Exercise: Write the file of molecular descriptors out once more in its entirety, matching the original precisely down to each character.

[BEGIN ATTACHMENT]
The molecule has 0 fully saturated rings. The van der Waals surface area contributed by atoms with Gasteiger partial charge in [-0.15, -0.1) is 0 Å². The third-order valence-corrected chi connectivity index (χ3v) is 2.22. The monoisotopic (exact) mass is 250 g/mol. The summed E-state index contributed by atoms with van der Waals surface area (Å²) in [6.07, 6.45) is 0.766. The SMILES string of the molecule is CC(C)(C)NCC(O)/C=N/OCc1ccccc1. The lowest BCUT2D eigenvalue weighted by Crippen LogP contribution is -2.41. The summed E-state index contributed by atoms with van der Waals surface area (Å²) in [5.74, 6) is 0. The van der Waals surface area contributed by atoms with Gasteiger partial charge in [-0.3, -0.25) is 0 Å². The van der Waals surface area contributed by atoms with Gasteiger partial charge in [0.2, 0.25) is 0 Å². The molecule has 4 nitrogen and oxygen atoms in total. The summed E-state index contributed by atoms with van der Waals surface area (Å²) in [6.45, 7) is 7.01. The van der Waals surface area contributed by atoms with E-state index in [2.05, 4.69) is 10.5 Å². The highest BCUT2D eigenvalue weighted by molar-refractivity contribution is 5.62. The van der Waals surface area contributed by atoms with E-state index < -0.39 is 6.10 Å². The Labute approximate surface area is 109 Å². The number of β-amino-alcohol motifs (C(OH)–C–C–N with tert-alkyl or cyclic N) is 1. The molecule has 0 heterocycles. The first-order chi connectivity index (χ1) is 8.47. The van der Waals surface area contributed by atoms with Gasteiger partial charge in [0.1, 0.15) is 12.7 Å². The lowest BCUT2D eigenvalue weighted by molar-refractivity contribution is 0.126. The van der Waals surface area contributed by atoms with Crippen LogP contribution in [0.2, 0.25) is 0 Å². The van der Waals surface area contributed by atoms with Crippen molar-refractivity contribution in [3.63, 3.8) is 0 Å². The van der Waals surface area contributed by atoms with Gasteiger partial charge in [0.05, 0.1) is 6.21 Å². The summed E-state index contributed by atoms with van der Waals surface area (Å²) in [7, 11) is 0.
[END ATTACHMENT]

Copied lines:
The molecule has 0 fully saturated rings. The van der Waals surface area contributed by atoms with Gasteiger partial charge in [-0.15, -0.1) is 0 Å². The third-order valence-corrected chi connectivity index (χ3v) is 2.22. The monoisotopic (exact) mass is 250 g/mol. The summed E-state index contributed by atoms with van der Waals surface area (Å²) in [6.07, 6.45) is 0.766. The SMILES string of the molecule is CC(C)(C)NCC(O)/C=N/OCc1ccccc1. The lowest BCUT2D eigenvalue weighted by Crippen LogP contribution is -2.41. The summed E-state index contributed by atoms with van der Waals surface area (Å²) in [5.74, 6) is 0. The van der Waals surface area contributed by atoms with Gasteiger partial charge in [-0.3, -0.25) is 0 Å². The van der Waals surface area contributed by atoms with Gasteiger partial charge in [0.2, 0.25) is 0 Å². The molecule has 4 nitrogen and oxygen atoms in total. The summed E-state index contributed by atoms with van der Waals surface area (Å²) in [6.45, 7) is 7.01. The van der Waals surface area contributed by atoms with E-state index in [2.05, 4.69) is 10.5 Å². The highest BCUT2D eigenvalue weighted by molar-refractivity contribution is 5.62. The van der Waals surface area contributed by atoms with E-state index < -0.39 is 6.10 Å². The Labute approximate surface area is 109 Å². The number of β-amino-alcohol motifs (C(OH)–C–C–N with tert-alkyl or cyclic N) is 1. The molecule has 0 heterocycles. The first-order chi connectivity index (χ1) is 8.47. The van der Waals surface area contributed by atoms with Gasteiger partial charge in [0.1, 0.15) is 12.7 Å². The lowest BCUT2D eigenvalue weighted by molar-refractivity contribution is 0.126. The van der Waals surface area contributed by atoms with Crippen LogP contribution in [0.2, 0.25) is 0 Å². The van der Waals surface area contributed by atoms with Crippen molar-refractivity contribution in [3.63, 3.8) is 0 Å². The van der Waals surface area contributed by atoms with Gasteiger partial charge in [0.05, 0.1) is 6.21 Å². The summed E-state index contributed by atoms with van der Waals surface area (Å²) in [7, 11) is 0.